Jude W. Shavlik
[introductory/intermediate] Advising, Explaining, Distilling, and Quantizing Deep Neural Networks
This series of lectures addresses some of the challenges of dealing with the large amounts of complex floating-point calculations in neural networks. The global implications of individual neural-network nodes’ calculations are not easily grasped, making it hard to (a) understand what was learned, (b) how future predictions are made, and (c) any implicit biases in these increasingly widely deployed intelligent systems. In addition, it is hard to ‘steer’ neural networks by giving them helpful hints in a manner analogous to how one might communicate with a human assistant. With network sizes rapidly nearing a trillion weights, their energy demands, especially during training, and inference speeds have become a major concern.
Discussed are methods for inserting ‘domain knowledge’ in the form of IF-THEN rules (advising), viewing the inverse task of ‘extracting’ IF-THEN rules from trained neural networks as one that can be machine learned (explaining), reducing network complexity by training a smaller and hence more efficient network to mimic a large one without losing much accuracy (distillation), and converting from 32-bit floating point calculations to more energy-efficient 8-bit integer ones with maintaining most of the predictive accuracy (qauntization). Convert case studies will be briefly covered to provide a sense of the capabilities of such methods. The focus is historical, focusing on the speaker’s research spanning 30 years, but there will be some discussion of recent directions and key challegences. Some related work from other parts of machine learning (support vector machines, statistical-relational learners, etc) will be mentioned.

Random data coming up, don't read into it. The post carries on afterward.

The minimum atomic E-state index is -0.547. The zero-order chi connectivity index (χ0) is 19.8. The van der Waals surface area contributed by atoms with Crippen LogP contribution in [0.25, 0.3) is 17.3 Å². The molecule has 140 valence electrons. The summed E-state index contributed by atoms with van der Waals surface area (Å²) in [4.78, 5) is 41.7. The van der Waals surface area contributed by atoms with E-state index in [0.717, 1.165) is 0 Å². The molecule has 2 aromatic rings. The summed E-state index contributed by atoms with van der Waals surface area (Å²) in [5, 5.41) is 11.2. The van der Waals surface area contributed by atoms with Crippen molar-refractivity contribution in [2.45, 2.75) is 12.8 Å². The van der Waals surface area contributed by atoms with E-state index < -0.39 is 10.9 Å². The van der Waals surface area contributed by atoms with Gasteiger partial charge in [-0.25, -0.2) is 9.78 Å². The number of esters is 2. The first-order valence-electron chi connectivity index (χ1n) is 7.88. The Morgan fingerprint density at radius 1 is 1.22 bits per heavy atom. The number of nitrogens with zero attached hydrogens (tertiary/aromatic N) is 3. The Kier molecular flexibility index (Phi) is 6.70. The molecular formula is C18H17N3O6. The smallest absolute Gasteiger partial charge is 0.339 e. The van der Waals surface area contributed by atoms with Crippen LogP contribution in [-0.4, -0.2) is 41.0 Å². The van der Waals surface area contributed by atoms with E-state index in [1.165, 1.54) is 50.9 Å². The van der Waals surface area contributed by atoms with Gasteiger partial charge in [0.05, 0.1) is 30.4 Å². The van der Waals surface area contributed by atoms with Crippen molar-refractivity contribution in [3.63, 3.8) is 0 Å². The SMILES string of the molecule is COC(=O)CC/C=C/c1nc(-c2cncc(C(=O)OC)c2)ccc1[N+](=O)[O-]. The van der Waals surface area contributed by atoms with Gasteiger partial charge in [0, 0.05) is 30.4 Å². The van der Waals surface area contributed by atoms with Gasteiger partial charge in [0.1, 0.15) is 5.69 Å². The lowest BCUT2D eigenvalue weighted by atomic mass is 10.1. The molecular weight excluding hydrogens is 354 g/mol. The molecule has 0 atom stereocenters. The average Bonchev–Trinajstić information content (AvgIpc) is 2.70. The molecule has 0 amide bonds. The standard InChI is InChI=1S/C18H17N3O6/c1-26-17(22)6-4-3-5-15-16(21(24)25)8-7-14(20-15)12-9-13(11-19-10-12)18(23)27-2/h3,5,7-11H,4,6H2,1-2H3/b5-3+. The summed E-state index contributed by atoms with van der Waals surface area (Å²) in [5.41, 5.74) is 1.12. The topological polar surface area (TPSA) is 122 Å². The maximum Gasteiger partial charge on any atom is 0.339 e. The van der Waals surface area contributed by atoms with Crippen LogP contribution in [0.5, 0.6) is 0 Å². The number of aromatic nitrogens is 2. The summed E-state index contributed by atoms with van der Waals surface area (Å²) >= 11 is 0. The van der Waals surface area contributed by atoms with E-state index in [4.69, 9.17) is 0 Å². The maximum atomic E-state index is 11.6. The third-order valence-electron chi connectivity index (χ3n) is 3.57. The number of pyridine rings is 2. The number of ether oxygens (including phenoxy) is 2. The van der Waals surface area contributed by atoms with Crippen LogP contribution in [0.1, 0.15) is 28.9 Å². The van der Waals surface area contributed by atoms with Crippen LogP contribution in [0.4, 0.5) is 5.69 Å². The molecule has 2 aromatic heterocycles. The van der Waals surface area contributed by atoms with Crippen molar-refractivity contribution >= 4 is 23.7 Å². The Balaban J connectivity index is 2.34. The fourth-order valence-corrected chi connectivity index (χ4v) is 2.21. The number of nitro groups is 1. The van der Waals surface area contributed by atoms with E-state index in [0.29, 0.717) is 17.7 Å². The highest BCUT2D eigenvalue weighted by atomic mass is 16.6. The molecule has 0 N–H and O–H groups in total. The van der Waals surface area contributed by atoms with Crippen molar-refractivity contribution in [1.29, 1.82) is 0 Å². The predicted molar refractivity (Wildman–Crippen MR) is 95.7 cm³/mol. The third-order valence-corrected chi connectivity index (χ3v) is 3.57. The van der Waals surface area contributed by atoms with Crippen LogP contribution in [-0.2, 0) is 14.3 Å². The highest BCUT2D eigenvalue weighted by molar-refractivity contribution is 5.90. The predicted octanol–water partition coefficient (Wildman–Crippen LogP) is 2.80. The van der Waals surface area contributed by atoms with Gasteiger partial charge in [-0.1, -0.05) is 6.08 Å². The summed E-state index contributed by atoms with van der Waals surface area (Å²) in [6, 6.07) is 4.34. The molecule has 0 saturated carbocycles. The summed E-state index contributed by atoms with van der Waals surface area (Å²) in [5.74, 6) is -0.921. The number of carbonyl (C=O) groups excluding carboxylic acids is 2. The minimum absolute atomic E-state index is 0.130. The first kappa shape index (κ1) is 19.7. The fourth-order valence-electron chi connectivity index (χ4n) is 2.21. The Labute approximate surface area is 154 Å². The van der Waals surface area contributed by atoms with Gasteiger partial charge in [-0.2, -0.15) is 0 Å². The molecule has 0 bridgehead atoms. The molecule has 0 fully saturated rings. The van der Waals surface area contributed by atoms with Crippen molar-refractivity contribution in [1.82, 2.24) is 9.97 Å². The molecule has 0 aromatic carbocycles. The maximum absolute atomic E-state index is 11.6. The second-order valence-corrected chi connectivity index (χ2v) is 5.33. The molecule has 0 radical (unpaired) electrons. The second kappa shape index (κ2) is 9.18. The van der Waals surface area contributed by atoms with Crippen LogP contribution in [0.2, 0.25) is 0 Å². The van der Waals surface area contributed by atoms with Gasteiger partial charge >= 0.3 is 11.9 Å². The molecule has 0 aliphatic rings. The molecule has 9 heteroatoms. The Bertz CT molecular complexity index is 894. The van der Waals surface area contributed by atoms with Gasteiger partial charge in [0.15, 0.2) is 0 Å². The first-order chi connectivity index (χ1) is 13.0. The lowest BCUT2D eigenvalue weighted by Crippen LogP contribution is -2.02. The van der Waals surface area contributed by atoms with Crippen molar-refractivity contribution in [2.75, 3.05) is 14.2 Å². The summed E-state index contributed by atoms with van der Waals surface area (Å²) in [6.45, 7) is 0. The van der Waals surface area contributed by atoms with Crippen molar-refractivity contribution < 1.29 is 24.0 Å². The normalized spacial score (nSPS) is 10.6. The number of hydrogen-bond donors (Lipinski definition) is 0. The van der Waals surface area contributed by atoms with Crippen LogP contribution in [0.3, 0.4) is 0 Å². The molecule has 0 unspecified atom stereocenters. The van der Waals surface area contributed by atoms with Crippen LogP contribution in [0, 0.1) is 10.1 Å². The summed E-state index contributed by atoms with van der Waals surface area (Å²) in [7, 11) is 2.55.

1. Providing symbolic knowledge to neural networks. Case studies in molecular-biology tasks.
2. Learning what a neural network has learned. Case study with elevator dispatching.
3. Training a simplier neural network using a complex one as its teacher. Case study with gesture recognition.
4. Converting a neural network from one using 32-bit floating point to an equivalent one using only 8-bit integer arithmetic. Case studies with an ‘AI chip’ company.
- G. Benitiz-Garcia, J. Olivares-Mercado, G Sanchez-Perez, and K. Yanai (2020).
IPN Hand: A Video Dataset and Benchmark for Real-Time Continuous Hand Gesture Recognition.
Proceedings of ICPR 2020.
(Basis of a case study, not in the paper, that relates to distillation.)
- C. Bucula and R. Caruana (2006).
Proceedings of KDD ’06.
- M. Craven and J. Shavlik (1995).
Extracting Tree-Structured Representations of Trained Networks.
Advances in Neural Information Processing Systems (NIPS-8).
- G. Hinton, O. Vinyals, and J. Dean (2015).
Distilling the Knowledge in a Neural Network.
NIPS Deep Learning and Representation Learning Workshop.
- R. Krishnamoorthi (2018).
Quantizing Deep Convolutional Networks for Efficient Inference: A Whitepaper.
- R. Maclin and J. Shavlik (1993).
Using Knowledge-based Neural Networks To Improve Algorithms: Refining the Chou-Fasman Algorithm for Protein Folding.
(Shows how a neural network can refine a pre-existing, non-learning algorithm for an important task.)
- G. Towell and J. Shavlik (1994).
Knowledge-based Artificial Neural Networks.
- TensorFlow Lite 8-bit quantization specification.
Jude Shavlik is an Emeritus Professor of Computer Sciences and of Biostatistics and Medical Informatics at the University of Wisconsin – Madison, and is a Fellow of the Association for the Advancement of Artificial Intelligence (AAAI).
He was at Wisconsin from 1988 to 2017, following the receipt of his PhD from the University of Illinois for his work on Explanation-Based Learning. His research interests include machine learning and computational biology, with an emphasis on using rich sources of training information, such as human-provided advice.
He served for three years as editor-in-chief of the AI Magazine and serves on the editorial board of about a dozen journals. He chaired the 1998 International Conference on Machine Learning, co-chaired the First International Conference on Intelligent Systems for Molecular Biology in 1993, co-chaired the First International Conference on Knowledge Capture in 2001, was conference chair of the 2003 IEEE Conference on Data Mining, and co-chaired the 2007 International Conference on Inductive Logic Programming.
He was a founding member of both the board of the International Machine Learning Society and the board of the International Society for Computational Biology. He co-edited, with Tom Dietterich, “Readings in Machine Learning.” His research was supported by DARPA, NSF, NIH (NLM and NCI), ONR, DOE, AT&T, IBM, Yahoo, and NYNEX. Currently he lives in New York City where he does machine-learning consulting.